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J Immunol. 2005 Aug 1;175(3):1974-82.

Antibodies from inflamed central nervous system tissue recognize myelin oligodendrocyte glycoprotein.

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Department of Neurology and Center for Neurologic Disease, Brigham and Women's Hospital, Harvard Medical School, Boston, MA 02115, USA.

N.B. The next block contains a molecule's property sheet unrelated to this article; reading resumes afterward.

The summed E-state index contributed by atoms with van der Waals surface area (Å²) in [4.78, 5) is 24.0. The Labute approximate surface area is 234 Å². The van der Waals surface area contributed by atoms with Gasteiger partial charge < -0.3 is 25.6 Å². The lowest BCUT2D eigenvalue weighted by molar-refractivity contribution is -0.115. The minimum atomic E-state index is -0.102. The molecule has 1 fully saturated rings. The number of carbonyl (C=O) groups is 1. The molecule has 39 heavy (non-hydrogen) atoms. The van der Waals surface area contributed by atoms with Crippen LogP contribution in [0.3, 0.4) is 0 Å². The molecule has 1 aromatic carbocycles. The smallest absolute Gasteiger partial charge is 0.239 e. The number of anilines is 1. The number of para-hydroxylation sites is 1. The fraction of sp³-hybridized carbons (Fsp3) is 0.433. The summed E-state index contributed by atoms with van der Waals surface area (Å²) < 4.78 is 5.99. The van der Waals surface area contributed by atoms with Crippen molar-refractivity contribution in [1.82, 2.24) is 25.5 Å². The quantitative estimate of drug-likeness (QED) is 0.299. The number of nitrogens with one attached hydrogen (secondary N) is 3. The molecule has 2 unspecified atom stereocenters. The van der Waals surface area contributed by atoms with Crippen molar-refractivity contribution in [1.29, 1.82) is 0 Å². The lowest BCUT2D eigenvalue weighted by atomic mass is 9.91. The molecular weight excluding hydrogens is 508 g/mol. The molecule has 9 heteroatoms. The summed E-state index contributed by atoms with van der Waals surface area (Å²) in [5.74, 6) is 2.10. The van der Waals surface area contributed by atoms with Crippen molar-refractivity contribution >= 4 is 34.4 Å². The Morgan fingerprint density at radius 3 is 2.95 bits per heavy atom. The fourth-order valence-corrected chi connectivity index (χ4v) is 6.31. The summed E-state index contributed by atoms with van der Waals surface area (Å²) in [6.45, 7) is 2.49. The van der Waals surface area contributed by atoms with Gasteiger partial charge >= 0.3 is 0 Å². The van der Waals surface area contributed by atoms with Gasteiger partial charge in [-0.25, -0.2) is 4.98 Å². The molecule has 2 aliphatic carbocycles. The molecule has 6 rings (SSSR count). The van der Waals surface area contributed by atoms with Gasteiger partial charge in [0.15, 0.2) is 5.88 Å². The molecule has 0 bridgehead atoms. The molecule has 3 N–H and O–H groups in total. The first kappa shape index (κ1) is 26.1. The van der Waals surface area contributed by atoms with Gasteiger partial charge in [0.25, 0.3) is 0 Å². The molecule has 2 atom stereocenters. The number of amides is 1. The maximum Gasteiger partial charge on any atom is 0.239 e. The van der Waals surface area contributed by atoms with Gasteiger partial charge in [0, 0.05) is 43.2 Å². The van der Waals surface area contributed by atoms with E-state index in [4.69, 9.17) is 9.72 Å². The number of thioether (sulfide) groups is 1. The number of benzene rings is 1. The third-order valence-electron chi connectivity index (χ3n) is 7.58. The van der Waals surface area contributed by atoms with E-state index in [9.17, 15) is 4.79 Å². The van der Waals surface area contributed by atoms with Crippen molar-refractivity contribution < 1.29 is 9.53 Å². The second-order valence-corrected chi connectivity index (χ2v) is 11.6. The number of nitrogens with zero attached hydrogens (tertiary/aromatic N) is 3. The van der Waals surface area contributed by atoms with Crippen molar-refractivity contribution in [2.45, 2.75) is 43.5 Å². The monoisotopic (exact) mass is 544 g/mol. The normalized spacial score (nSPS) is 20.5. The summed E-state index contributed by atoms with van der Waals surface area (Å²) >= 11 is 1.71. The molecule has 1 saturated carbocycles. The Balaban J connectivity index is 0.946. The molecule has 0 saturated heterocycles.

Autoantibodies to myelin oligodendrocyte glycoprotein (MOG) can induce demyelination and oligodendrocyte loss in models of multiple sclerosis (MS). Whether anti-MOG Abs play a similar role in patients with MS or inflammatory CNS diseases by epitope spreading is unclear. We have therefore examined whether autoantibodies that bind properly folded MOG protein are present in the CNS parenchyma of MS patients. IgG was purified from CNS tissue of 14 postmortem cases of MS and 8 control cases, including cases of encephalitis. Binding was assessed using two independent assays, a fluorescence-based solid-phase assay and a solution-phase RIA. MOG autoantibodies were identified in IgG purified from CNS tissue by solid-phase immunoassay in 7 of 14 cases with MS and 1 case of subacute sclerosing panencephalitis, but not in IgG from noninflamed control tissue. This finding was confirmed with a solution-phase RIA, which measures higher affinity autoantibodies. These data demonstrate that autoantibodies recognizing MOG are present in substantially higher concentrations in the CNS parenchyma compared with cerebrospinal fluid and serum in subjects with MS, indicating that local production/accumulation is an important aspect of autoantibody-mediated pathology in demyelinating CNS diseases. Moreover, chronic inflammatory CNS disease may induce autoantibodies by virtue of epitope spreading.

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